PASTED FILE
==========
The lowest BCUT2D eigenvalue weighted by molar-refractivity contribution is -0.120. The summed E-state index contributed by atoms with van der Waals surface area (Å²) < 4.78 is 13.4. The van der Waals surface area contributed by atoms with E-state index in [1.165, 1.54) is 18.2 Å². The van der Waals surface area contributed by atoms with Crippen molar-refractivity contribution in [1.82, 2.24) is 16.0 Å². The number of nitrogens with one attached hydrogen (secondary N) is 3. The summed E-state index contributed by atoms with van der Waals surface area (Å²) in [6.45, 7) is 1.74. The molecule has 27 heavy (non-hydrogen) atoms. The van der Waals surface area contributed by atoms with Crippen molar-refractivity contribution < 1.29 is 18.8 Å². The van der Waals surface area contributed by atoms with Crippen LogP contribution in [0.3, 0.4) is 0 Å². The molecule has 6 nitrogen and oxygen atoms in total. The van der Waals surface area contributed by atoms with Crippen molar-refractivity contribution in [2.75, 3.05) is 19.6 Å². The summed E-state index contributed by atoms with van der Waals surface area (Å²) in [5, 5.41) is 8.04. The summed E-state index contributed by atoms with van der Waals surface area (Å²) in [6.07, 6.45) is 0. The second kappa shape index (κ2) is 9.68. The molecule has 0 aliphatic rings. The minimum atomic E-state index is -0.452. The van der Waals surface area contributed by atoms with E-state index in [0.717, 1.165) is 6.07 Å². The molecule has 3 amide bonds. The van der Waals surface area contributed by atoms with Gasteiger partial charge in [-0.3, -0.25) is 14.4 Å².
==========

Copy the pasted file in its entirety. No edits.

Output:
The lowest BCUT2D eigenvalue weighted by molar-refractivity contribution is -0.120. The summed E-state index contributed by atoms with van der Waals surface area (Å²) < 4.78 is 13.4. The van der Waals surface area contributed by atoms with E-state index in [1.165, 1.54) is 18.2 Å². The van der Waals surface area contributed by atoms with Crippen molar-refractivity contribution in [1.82, 2.24) is 16.0 Å². The number of nitrogens with one attached hydrogen (secondary N) is 3. The summed E-state index contributed by atoms with van der Waals surface area (Å²) in [6.45, 7) is 1.74. The molecule has 27 heavy (non-hydrogen) atoms. The van der Waals surface area contributed by atoms with Crippen molar-refractivity contribution < 1.29 is 18.8 Å². The van der Waals surface area contributed by atoms with Crippen LogP contribution in [0.3, 0.4) is 0 Å². The molecule has 6 nitrogen and oxygen atoms in total. The van der Waals surface area contributed by atoms with Crippen molar-refractivity contribution in [2.75, 3.05) is 19.6 Å². The summed E-state index contributed by atoms with van der Waals surface area (Å²) in [5, 5.41) is 8.04. The summed E-state index contributed by atoms with van der Waals surface area (Å²) in [6.07, 6.45) is 0. The second kappa shape index (κ2) is 9.68. The molecule has 0 aliphatic rings. The minimum atomic E-state index is -0.452. The van der Waals surface area contributed by atoms with E-state index in [0.717, 1.165) is 6.07 Å². The molecule has 3 amide bonds. The van der Waals surface area contributed by atoms with Gasteiger partial charge in [-0.3, -0.25) is 14.4 Å².